The panel agreed that tackling these issues in the science classroom facilitates the compassionate and authentic dialogue necessary to overcome explicit and implicit biases associated with the Asian American community. Zoë shared that “as [science] educators, we can help students learn about each other by sharing their stories and celebrating the intersectionality and diverse perspectives each student brings.”
The panel felt that there are some barriers that require courage for Asian American educators to overcome. Anthony reflected on his upbringing and shared “I’m Asian [and I’m] not supposed to rock the boat because that’s what I was taught. [I am] supposed to [respect] my elders and not [talk] back.” He further shared that despite the discomfort, it’s important for Asian American educators to let go of that complacency since educators are “supposed to bring about change.”
Mary Ann echoed this, wondering, “if we ourselves, the Asian educators, are not comfortable talking about it, how are we going to then connect with our colleagues [and students]” to enact change?
Anthony pointed out that a complication with these conversations is the problematic nature of the term “Asian American” in itself. “Asian Americans is a generalized term” and does not effectively honor the “completely different groups [who identify as] Chinese, Koreans, Vietnamese, [and] Laotians” to name a few. In other words, to have truly authentic dialogue about biases associated with the Asian culture, it is important that these conversations acknowledge the unique identities of the wide array of cultures that represent Asian heritage.
The panel acknowledged that awareness of Asian American bias is not the responsibility of Asian American educators alone. Anthony shared that he would “love some workshops [related to] Asian approaches to pedagogy or just Asian issues because [he doesn’t] feel like that’s recognized” since many educators are currently focused on other marginalized target groups. Jenny indicated that while Asian American representation is important, having representation from individuals not belonging to the Asian American community is equally important. It is important “to have representation [from] someone who is willing to be vulnerable” in order to reflect on how “someone who doesn’t look like us, [or] feel like us…[does] something within the Asian [community].”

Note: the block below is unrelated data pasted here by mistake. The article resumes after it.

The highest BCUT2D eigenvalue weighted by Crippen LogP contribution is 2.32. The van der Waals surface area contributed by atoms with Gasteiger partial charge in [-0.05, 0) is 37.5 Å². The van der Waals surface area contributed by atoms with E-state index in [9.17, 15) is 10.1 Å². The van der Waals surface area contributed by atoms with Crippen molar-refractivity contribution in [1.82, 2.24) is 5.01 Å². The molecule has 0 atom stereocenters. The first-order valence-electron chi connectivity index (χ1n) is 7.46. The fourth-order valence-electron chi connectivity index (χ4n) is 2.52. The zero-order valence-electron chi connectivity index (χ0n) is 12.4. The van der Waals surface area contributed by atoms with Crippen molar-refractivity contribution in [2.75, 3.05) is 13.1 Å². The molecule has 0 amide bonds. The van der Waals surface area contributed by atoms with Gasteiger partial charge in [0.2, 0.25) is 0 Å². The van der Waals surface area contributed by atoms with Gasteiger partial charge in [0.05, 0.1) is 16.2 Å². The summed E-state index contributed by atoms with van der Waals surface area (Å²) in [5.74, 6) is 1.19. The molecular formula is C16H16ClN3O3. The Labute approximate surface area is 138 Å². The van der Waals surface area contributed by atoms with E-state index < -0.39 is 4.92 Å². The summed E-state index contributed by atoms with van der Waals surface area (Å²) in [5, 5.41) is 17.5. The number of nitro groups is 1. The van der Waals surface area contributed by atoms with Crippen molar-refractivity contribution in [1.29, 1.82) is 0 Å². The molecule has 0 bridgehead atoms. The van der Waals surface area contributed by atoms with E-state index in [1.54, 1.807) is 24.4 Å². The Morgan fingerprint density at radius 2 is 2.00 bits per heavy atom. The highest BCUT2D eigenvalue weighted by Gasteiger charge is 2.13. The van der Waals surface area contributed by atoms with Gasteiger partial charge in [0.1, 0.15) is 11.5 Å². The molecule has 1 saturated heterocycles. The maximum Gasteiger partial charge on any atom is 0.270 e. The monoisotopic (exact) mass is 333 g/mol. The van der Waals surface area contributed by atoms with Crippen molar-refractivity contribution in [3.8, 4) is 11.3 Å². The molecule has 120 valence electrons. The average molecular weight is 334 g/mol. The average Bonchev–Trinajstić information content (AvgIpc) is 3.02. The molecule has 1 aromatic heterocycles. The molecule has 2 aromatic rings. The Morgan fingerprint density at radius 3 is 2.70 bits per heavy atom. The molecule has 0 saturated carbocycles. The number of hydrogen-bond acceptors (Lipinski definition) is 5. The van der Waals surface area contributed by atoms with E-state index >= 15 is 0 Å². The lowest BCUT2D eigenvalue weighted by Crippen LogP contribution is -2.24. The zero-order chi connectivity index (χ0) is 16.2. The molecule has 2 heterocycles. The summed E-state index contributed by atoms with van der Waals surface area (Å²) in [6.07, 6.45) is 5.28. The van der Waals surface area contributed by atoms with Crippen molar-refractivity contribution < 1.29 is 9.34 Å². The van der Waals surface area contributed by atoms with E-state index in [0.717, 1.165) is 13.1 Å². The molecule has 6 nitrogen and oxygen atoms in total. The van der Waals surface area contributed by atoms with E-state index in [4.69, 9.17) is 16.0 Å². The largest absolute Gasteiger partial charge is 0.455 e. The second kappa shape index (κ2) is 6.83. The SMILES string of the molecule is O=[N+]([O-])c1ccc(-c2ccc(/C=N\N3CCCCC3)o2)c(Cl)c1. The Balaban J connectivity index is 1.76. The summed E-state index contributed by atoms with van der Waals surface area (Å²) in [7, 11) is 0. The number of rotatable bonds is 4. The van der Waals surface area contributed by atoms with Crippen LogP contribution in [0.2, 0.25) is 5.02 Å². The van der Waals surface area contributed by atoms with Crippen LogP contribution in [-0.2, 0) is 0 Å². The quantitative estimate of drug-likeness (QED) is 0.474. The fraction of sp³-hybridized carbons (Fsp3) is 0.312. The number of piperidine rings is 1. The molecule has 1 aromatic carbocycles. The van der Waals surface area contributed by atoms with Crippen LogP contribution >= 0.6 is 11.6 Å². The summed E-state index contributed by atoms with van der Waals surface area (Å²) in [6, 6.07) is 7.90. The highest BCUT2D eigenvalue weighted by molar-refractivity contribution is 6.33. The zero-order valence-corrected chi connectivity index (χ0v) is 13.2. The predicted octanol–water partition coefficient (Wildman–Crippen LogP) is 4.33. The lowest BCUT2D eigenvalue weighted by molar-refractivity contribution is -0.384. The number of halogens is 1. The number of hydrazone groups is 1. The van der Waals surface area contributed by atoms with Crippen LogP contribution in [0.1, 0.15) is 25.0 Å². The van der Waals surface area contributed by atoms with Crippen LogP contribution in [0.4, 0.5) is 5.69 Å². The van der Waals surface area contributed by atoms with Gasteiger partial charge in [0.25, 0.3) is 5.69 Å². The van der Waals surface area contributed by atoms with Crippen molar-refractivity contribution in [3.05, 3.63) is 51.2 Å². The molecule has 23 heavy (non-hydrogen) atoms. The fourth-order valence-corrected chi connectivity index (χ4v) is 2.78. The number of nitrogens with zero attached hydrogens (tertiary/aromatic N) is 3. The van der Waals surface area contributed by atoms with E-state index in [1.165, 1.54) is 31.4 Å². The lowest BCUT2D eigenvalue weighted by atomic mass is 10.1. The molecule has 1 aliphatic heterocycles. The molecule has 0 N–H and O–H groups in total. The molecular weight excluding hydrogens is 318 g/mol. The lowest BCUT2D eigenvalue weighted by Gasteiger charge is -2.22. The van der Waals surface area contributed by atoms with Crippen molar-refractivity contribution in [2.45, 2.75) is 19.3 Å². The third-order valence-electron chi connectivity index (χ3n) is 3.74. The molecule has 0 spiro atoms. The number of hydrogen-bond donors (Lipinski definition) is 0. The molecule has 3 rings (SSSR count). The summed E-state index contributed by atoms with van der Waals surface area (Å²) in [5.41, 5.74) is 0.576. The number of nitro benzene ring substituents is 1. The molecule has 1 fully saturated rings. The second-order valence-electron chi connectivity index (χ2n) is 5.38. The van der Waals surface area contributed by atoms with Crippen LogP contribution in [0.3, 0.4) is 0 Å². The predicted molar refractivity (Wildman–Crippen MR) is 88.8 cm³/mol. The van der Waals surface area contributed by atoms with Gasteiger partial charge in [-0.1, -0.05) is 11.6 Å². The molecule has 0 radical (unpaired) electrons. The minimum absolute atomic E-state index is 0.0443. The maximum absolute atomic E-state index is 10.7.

Zoë summarized it best by noting that “CASE members can collectively ensure that educators recognize that #stopasianhate is as much about supporting the Asian American community [in the science classroom] as it is about dismantling systemic racism.
Lennar Madlansacay is a science curriculum specialist at Green Dot public schools
Mary Ann Ng is a science teacher at Alhambra High School
Jenny Chien is a principal of an elementary school in Vista
Zoë Randall is a STEAM resource teacher at San Diego Unified School District
Anthony Quan is the STEM coordinator with the Los Angeles County Office of Education